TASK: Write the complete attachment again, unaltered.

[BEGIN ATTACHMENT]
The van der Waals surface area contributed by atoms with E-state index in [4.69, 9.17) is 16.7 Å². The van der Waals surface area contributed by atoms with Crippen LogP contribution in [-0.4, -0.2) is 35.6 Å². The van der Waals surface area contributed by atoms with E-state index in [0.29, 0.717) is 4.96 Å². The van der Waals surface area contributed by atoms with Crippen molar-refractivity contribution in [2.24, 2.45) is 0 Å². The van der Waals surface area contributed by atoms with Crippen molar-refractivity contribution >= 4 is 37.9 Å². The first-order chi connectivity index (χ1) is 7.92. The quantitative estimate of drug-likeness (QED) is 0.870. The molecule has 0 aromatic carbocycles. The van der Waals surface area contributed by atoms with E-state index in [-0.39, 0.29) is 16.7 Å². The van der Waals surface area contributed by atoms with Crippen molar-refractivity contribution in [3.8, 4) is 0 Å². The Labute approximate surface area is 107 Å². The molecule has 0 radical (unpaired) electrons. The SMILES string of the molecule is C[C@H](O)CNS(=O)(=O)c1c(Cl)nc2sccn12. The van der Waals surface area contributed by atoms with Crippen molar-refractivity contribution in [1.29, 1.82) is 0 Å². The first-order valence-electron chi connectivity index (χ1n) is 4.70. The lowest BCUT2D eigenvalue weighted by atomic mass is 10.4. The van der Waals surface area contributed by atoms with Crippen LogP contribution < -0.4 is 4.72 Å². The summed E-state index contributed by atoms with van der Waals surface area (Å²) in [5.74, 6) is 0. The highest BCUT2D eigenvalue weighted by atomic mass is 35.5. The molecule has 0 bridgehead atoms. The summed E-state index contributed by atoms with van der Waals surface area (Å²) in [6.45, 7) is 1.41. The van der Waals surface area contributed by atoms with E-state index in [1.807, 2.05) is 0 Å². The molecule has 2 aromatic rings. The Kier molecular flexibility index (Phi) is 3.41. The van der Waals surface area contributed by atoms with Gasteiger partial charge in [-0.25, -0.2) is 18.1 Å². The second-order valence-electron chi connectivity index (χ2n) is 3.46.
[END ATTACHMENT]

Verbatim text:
The van der Waals surface area contributed by atoms with E-state index in [4.69, 9.17) is 16.7 Å². The van der Waals surface area contributed by atoms with Crippen LogP contribution in [-0.4, -0.2) is 35.6 Å². The van der Waals surface area contributed by atoms with E-state index in [0.29, 0.717) is 4.96 Å². The van der Waals surface area contributed by atoms with Crippen molar-refractivity contribution in [2.24, 2.45) is 0 Å². The van der Waals surface area contributed by atoms with Crippen molar-refractivity contribution >= 4 is 37.9 Å². The first-order chi connectivity index (χ1) is 7.92. The quantitative estimate of drug-likeness (QED) is 0.870. The molecule has 0 aromatic carbocycles. The van der Waals surface area contributed by atoms with E-state index in [-0.39, 0.29) is 16.7 Å². The van der Waals surface area contributed by atoms with Crippen molar-refractivity contribution in [3.8, 4) is 0 Å². The Labute approximate surface area is 107 Å². The molecule has 0 radical (unpaired) electrons. The SMILES string of the molecule is C[C@H](O)CNS(=O)(=O)c1c(Cl)nc2sccn12. The van der Waals surface area contributed by atoms with Crippen molar-refractivity contribution in [1.29, 1.82) is 0 Å². The first-order valence-electron chi connectivity index (χ1n) is 4.70. The lowest BCUT2D eigenvalue weighted by atomic mass is 10.4. The van der Waals surface area contributed by atoms with Crippen LogP contribution < -0.4 is 4.72 Å². The summed E-state index contributed by atoms with van der Waals surface area (Å²) in [5.74, 6) is 0. The highest BCUT2D eigenvalue weighted by atomic mass is 35.5. The molecule has 0 bridgehead atoms. The summed E-state index contributed by atoms with van der Waals surface area (Å²) in [6.45, 7) is 1.41. The van der Waals surface area contributed by atoms with E-state index in [1.807, 2.05) is 0 Å². The molecule has 2 aromatic rings. The Kier molecular flexibility index (Phi) is 3.41. The van der Waals surface area contributed by atoms with Gasteiger partial charge in [-0.25, -0.2) is 18.1 Å². The second-order valence-electron chi connectivity index (χ2n) is 3.46.